33% of De Beers’ Goods Rejected

De Beers sortingGaborone: De Beers’ customers declined to buy about a third of the diamonds offered for sale this week by the world’s biggest producer, according to two people familiar with the process, reports Bloomberg.

The buyers, or sightholders, exercised the right granted by De Beers this month to defer purchasing about 25 percent of the stones on offer and rejected about another 10 percent, said the people, who asked not to be identified as the information isn’t public. Only about $300 million of the $450 million of diamonds were bought, the people said.

The latest sign of turmoil in the $80 billion diamond industry is another blow for Anglo American Plc, 85 percent owner of De Beers, as traders, cutters and polishers suffer from a squeeze on credit and weaker-than-expected demand for jewelery. Buyers in India, where almost 90 percent of stones are cut and polished, threatened to ban imports this month amid complaints about a supply glut.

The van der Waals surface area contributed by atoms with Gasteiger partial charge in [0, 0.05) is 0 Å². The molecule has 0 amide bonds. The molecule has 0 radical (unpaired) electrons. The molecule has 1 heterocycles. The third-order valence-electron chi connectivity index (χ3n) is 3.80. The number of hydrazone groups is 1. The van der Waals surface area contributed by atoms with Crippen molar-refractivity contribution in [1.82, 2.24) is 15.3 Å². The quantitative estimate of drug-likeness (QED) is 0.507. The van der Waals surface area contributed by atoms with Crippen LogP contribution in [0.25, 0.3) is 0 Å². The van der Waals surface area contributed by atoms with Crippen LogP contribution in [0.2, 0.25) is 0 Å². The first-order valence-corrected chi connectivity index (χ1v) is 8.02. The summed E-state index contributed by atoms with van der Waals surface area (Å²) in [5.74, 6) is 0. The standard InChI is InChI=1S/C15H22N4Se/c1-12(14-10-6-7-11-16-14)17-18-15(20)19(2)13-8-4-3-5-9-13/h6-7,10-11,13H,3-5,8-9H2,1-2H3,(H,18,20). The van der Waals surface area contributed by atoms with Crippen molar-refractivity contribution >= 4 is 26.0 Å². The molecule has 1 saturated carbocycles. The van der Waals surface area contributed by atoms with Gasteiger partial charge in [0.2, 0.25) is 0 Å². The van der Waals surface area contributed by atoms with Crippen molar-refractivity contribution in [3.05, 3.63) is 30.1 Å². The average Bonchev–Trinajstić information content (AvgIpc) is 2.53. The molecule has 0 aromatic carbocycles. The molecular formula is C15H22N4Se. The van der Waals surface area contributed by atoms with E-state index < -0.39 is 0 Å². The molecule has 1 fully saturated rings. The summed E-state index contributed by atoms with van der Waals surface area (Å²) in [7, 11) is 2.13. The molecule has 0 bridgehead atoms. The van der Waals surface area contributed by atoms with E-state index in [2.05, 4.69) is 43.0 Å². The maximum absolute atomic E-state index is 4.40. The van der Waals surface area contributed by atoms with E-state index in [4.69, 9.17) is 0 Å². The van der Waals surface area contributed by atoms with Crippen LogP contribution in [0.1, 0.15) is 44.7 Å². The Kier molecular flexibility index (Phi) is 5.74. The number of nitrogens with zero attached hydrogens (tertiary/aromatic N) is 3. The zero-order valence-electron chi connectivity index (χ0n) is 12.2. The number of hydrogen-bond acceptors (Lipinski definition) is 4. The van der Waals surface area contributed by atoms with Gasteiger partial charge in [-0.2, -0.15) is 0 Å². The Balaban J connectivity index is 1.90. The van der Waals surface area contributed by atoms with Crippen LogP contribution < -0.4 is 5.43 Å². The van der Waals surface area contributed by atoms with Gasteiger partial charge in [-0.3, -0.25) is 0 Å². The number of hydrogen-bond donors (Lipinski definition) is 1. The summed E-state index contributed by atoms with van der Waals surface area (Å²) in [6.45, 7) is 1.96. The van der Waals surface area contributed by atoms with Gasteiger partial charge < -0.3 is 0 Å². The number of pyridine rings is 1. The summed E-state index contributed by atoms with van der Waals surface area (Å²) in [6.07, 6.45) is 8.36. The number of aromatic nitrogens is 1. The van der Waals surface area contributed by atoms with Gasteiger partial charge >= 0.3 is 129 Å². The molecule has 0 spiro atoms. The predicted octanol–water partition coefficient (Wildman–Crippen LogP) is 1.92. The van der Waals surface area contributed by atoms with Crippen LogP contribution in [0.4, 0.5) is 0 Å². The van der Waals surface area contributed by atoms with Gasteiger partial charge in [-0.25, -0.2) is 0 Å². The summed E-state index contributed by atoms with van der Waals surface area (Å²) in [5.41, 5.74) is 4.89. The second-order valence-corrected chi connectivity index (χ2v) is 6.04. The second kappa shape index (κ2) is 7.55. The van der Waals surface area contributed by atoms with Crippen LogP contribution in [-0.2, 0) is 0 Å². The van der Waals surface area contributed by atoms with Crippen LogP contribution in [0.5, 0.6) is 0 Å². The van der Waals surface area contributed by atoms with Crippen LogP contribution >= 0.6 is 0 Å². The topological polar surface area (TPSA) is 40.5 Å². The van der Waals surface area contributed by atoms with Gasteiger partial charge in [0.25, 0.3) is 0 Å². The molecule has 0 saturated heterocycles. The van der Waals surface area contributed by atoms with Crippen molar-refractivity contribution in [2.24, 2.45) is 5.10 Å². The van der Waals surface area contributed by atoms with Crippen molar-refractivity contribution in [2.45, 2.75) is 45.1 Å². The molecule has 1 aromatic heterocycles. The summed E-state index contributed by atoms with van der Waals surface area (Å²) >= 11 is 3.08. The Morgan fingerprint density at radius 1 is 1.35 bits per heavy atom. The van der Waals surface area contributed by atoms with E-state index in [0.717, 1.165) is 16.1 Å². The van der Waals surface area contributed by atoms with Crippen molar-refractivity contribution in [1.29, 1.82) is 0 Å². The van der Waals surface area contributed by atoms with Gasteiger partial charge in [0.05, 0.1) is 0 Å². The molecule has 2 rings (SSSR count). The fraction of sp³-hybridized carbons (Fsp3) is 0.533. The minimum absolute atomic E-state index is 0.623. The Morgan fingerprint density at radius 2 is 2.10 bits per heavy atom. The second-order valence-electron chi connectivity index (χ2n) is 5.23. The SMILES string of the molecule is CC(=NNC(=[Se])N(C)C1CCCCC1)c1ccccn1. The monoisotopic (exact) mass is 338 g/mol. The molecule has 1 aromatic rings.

Anglo has previously counted on diamond revenues to offset a collapse in the price of other metals and minerals it mines. Chief Executive Officer Mark Cutifani is seeking to cut jobs, sell mines and lower costs as investors fret about slowing Chinese growth and as prices for copper, iron ore, thermal coal and platinum trade in or close to bear markets.

Cutifani may be forced to cut the company’s dividend for the first time since 2009 according to analysts at Barclays Plc, JPMorgan Chase & Co. and Investec Ltd.

De Beers sells diamonds at prices it sets at invitation-only sights held 10 times a year at its offices in Botswana. Sightholders, who must meet criteria set by De Beers, are asked to declare how many diamonds they intend to buy at the start of the year and risk getting a lower future allocation should they reject too many stones.